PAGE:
Senate panel to take up teen work rules

by | Feb 22, 2024

A Senate committee is set to review a contentious bill that, having passed the House with a vote of 80-35 on February 1, proposes to relax employment restrictions for 16- and 17-year-olds.

A Senate committee Monday is slated to take up a controversial House bill that would loosen work restrictions for 16- and 17-year-olds.

The House voted 80-35 on Feb. 1 to pass the bill (HB 49), which would eliminate a decades-old restriction on 16- and 17-year-olds working more than eight hours when school is scheduled the next day. It also would eliminate a restriction on 16- and 17-year-olds working more than 30 hours during a week when school is in session. A Senate version of the bill (SB 1596) has not moved forward since getting approved Jan. 30 by the Senate Commerce and Tourism Committee.

But the Senate Rules Committee is scheduled Monday to take up the House bill, according to a calendar published Thursday. House sponsor Linda Chaney, R-St. Pete Beach, said the bill would give teens a choice to work up to 40 hours a week and that 24 other states have adopted similar measures.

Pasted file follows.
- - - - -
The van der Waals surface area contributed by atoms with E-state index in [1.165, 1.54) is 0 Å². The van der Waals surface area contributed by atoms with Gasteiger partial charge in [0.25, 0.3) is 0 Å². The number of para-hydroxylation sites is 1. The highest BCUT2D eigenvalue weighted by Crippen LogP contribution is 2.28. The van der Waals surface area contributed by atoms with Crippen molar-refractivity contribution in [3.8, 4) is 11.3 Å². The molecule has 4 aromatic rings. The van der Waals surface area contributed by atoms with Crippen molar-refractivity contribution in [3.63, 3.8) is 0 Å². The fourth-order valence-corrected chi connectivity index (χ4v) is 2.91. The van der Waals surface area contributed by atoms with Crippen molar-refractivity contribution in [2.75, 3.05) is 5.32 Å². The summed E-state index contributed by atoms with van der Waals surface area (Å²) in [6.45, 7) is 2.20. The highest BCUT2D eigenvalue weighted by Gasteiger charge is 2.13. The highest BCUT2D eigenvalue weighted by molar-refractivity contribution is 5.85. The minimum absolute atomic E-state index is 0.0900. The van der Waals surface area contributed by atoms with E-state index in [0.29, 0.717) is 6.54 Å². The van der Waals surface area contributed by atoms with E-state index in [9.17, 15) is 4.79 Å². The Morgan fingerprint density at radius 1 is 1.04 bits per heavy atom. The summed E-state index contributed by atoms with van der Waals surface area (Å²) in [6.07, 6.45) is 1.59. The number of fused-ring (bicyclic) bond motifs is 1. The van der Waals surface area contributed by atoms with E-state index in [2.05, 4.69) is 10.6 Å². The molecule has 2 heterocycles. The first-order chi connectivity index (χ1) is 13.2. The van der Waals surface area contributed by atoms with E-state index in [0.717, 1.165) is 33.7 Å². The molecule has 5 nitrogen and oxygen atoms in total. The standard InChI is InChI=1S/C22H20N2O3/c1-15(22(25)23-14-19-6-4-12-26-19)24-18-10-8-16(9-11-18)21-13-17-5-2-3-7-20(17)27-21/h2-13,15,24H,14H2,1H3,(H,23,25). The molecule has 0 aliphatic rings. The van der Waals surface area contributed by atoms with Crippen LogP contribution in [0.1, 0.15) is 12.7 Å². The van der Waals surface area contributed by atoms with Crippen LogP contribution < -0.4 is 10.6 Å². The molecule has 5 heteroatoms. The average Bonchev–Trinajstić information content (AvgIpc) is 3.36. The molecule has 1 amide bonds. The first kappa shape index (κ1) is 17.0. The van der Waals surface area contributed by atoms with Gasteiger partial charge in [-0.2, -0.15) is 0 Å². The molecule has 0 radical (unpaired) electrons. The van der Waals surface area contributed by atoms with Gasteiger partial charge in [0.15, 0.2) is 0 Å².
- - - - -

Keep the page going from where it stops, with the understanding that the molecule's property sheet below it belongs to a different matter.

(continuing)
The bill “simply creates opportunity and choice, most likely for those who are already working beyond 30 hours with a side hustle, working under the table through jobs with no benefits or protections,” Chaney said before the bill passed in the House.

But Democrats said the bill would hinder students’ education. They also said, in part, it is intended to use children to address labor shortages, including shortages of immigrant workers.


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